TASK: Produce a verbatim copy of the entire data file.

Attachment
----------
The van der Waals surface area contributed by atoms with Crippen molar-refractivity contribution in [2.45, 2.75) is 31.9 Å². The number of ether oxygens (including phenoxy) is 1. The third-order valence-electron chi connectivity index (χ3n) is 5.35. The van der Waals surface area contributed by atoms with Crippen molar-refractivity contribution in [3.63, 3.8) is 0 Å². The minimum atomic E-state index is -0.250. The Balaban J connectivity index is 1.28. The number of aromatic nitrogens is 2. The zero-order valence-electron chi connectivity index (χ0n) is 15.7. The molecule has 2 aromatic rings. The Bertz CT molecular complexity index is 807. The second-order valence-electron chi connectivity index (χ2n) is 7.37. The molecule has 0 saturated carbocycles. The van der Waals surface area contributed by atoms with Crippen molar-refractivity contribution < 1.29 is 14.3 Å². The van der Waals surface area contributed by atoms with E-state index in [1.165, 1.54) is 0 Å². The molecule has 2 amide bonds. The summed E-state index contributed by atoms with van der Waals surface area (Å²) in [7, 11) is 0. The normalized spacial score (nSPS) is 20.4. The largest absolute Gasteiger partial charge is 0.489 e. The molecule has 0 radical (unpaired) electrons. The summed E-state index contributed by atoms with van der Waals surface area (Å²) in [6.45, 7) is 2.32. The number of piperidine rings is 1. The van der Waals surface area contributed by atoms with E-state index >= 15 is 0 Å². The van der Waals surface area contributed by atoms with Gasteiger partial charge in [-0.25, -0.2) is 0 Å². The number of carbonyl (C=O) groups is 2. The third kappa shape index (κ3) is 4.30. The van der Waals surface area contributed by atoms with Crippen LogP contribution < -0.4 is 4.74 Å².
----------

The van der Waals surface area contributed by atoms with Crippen molar-refractivity contribution in [2.45, 2.75) is 31.9 Å². The number of ether oxygens (including phenoxy) is 1. The third-order valence-electron chi connectivity index (χ3n) is 5.35. The van der Waals surface area contributed by atoms with Crippen molar-refractivity contribution in [3.63, 3.8) is 0 Å². The minimum atomic E-state index is -0.250. The Balaban J connectivity index is 1.28. The number of aromatic nitrogens is 2. The zero-order valence-electron chi connectivity index (χ0n) is 15.7. The molecule has 2 aromatic rings. The Bertz CT molecular complexity index is 807. The second-order valence-electron chi connectivity index (χ2n) is 7.37. The molecule has 0 saturated carbocycles. The van der Waals surface area contributed by atoms with Crippen molar-refractivity contribution < 1.29 is 14.3 Å². The van der Waals surface area contributed by atoms with E-state index in [1.165, 1.54) is 0 Å². The molecule has 2 amide bonds. The summed E-state index contributed by atoms with van der Waals surface area (Å²) in [7, 11) is 0. The normalized spacial score (nSPS) is 20.4. The largest absolute Gasteiger partial charge is 0.489 e. The molecule has 0 radical (unpaired) electrons. The summed E-state index contributed by atoms with van der Waals surface area (Å²) in [6.45, 7) is 2.32. The number of piperidine rings is 1. The van der Waals surface area contributed by atoms with E-state index >= 15 is 0 Å². The van der Waals surface area contributed by atoms with Gasteiger partial charge in [-0.25, -0.2) is 0 Å². The number of carbonyl (C=O) groups is 2. The third kappa shape index (κ3) is 4.30. The van der Waals surface area contributed by atoms with Crippen LogP contribution < -0.4 is 4.74 Å².